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105 Nw. L. Rev. Colloquy 1 (2010-2011)

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Copyright 2010 by Northwestern University School of Law                Vol. 105
Northwestern University Law Review Colloquy



                                          Michael Jacobs* and Alan Devlin**

     May a dominant firm refuse to share its intellectual property (IP) with
its rivals? This question lies at the heart of a highly divisive, international
debate concerning the proper application of the antitrust laws. In this short
Essay, we consider a profound, yet previously unaddressed, incongruity un-
derlying the controversy. Specifically, why is it that monopolists refuse to
share their IP, even at monopoly prices? To resolve this issue, some have
recommended compulsory licensing, which would require monopolists to
license their IP in certain circumstances. This proposal, however, entails an
inescapable contradiction, one rooted in the issue of monopolists' seeming-
ly inexplicable refusal to share their IP.
     The policy tensions implicated by the compulsory licensing debate are
straightforward, involving a tradeoff between short- and long-term consid-
erations. Assuming that the monopolist being targeted has not committed a
separate violation of the antitrust laws,1 the near-term virtues of compulsory
licensing are two-fold. First, forced sharing will render the market more
competitive in the short run. Second, by increasing access to the relevant
IP, the law may accelerate cumulative innovation and invent-around. Both
of these benefits seem reasonable, yet they portend a serious long-term cost:
antitrust incursions into IP threaten to diminish incentives to invent.
     The tension between the long and short run moves the debate in a pre-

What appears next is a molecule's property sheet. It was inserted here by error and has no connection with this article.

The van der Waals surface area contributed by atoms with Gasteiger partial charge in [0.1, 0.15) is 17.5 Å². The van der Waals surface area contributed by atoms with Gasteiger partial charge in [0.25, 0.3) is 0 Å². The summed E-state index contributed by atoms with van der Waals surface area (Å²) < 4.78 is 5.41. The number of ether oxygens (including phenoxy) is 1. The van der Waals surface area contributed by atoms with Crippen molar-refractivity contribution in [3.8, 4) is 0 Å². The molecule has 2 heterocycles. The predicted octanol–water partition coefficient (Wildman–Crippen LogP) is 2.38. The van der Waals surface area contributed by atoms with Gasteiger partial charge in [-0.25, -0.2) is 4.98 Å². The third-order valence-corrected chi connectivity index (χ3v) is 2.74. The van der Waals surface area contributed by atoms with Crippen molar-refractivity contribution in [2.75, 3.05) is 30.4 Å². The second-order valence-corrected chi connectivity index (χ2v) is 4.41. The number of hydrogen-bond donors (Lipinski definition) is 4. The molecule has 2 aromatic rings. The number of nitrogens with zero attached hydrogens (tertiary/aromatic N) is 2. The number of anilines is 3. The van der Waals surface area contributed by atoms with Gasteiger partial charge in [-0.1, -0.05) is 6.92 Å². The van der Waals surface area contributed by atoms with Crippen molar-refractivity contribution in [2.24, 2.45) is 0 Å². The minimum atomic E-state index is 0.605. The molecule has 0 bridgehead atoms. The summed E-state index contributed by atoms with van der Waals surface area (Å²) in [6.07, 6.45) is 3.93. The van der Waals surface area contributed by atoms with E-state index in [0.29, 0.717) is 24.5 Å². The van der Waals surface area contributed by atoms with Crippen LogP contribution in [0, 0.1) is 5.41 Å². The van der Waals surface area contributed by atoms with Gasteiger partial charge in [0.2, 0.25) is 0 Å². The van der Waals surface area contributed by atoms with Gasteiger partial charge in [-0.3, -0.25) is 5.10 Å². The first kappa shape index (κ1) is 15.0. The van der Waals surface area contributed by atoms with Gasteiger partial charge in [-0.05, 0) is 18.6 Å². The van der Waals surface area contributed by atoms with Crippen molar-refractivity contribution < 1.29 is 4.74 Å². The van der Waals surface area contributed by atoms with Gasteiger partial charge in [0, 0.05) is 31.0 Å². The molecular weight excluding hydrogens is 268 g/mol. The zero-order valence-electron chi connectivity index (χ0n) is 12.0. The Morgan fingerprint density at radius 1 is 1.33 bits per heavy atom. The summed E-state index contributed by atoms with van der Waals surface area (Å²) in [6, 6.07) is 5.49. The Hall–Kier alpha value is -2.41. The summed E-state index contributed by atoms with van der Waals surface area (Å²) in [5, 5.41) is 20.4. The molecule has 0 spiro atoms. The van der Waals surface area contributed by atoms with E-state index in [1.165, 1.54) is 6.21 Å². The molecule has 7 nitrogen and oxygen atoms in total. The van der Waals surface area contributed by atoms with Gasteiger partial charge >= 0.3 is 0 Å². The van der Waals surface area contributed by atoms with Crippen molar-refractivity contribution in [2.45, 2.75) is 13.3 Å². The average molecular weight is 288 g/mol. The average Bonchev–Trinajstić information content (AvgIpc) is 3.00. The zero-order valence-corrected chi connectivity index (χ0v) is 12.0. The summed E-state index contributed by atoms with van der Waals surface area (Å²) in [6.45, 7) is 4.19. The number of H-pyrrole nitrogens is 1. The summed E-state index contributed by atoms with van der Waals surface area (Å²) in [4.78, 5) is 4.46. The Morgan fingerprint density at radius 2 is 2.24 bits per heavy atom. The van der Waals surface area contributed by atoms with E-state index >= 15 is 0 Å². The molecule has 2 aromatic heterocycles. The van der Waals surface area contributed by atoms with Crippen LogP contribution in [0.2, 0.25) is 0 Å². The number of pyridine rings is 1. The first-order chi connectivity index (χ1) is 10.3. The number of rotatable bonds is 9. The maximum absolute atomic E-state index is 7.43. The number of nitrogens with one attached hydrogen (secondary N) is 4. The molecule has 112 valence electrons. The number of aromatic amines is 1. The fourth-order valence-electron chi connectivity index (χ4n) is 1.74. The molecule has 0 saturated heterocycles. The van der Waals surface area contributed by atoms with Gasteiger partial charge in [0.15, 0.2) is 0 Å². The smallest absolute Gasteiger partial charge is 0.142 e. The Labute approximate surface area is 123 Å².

dictable but inconclusive direction. Consider, for example, the differences
between the U.S. and European approaches to compulsory licensing.
Courts in the United States have ruled that monopolists may refuse for al-
most any reason to license their IP to a rival, reasoning that the long-term
harm to incentives counsels against compulsory licensing.2 Conversely, the

    Distinguished Research Professor, DePaul University College of Law; Dartmouth College, B.A.,
1968; Yale Law School, J.D., 1971.
     Law Clerk to the Honorable Richard D. Cudahy, United States Court of Appeals for the Seventh
Circuit; University College Dublin, B.B.L. (Int'l), 2004; University of Chicago, LL.M., 2005; Universi-
ty of Chicago, J.S.D., 2006; Stanford Law School, J.D., 2007.
   1 If the monopolist has infringed the competition laws through unrelated conduct, see, e.g., United
States v. Microsoft Corp., 253 F.3d 34 (D.C. Cir. 2001) (link), compulsory licensing might be an appro-
priate remedy.
   2 See, e.g., Verizon Commc'ns. Inc. v. Law Offices of Curtis V. Trinko, LLP, 540 U.S. 398, 407-16
(2004) (link); In re Indep. Serv. Orgs. Antitrust Litig., 203 F.3d 1322, 1325-28 (Fed. Cir. 2000) (link);
Image Technical Servs., Inc. v. Eastman Kodak Co., 125 F.3d 1195, 1215 (9th Cir. 1997) (link).

http://www.law.northwestern.edu/lawreview/colloquy/2010/17/                 1

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